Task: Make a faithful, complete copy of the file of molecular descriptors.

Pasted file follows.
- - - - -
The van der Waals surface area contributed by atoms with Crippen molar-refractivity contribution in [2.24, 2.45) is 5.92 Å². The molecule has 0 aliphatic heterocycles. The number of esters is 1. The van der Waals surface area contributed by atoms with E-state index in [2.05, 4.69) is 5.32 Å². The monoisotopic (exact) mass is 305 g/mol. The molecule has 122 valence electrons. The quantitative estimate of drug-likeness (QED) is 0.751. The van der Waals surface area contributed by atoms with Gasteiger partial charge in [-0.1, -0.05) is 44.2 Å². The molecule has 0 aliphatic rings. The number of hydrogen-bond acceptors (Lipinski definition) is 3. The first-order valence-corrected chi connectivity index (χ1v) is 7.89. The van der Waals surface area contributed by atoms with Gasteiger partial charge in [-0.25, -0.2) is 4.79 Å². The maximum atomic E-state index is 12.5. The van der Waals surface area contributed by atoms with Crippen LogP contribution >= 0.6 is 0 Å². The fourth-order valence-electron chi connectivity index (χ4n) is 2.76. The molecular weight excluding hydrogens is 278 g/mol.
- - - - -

The van der Waals surface area contributed by atoms with Crippen molar-refractivity contribution in [2.24, 2.45) is 5.92 Å². The molecule has 0 aliphatic heterocycles. The number of esters is 1. The van der Waals surface area contributed by atoms with E-state index in [2.05, 4.69) is 5.32 Å². The monoisotopic (exact) mass is 305 g/mol. The molecule has 122 valence electrons. The quantitative estimate of drug-likeness (QED) is 0.751. The van der Waals surface area contributed by atoms with Gasteiger partial charge in [-0.1, -0.05) is 44.2 Å². The molecule has 0 aliphatic rings. The number of hydrogen-bond acceptors (Lipinski definition) is 3. The first-order valence-corrected chi connectivity index (χ1v) is 7.89. The van der Waals surface area contributed by atoms with Gasteiger partial charge in [-0.25, -0.2) is 4.79 Å². The maximum atomic E-state index is 12.5. The van der Waals surface area contributed by atoms with Crippen LogP contribution >= 0.6 is 0 Å². The fourth-order valence-electron chi connectivity index (χ4n) is 2.76. The molecular weight excluding hydrogens is 278 g/mol.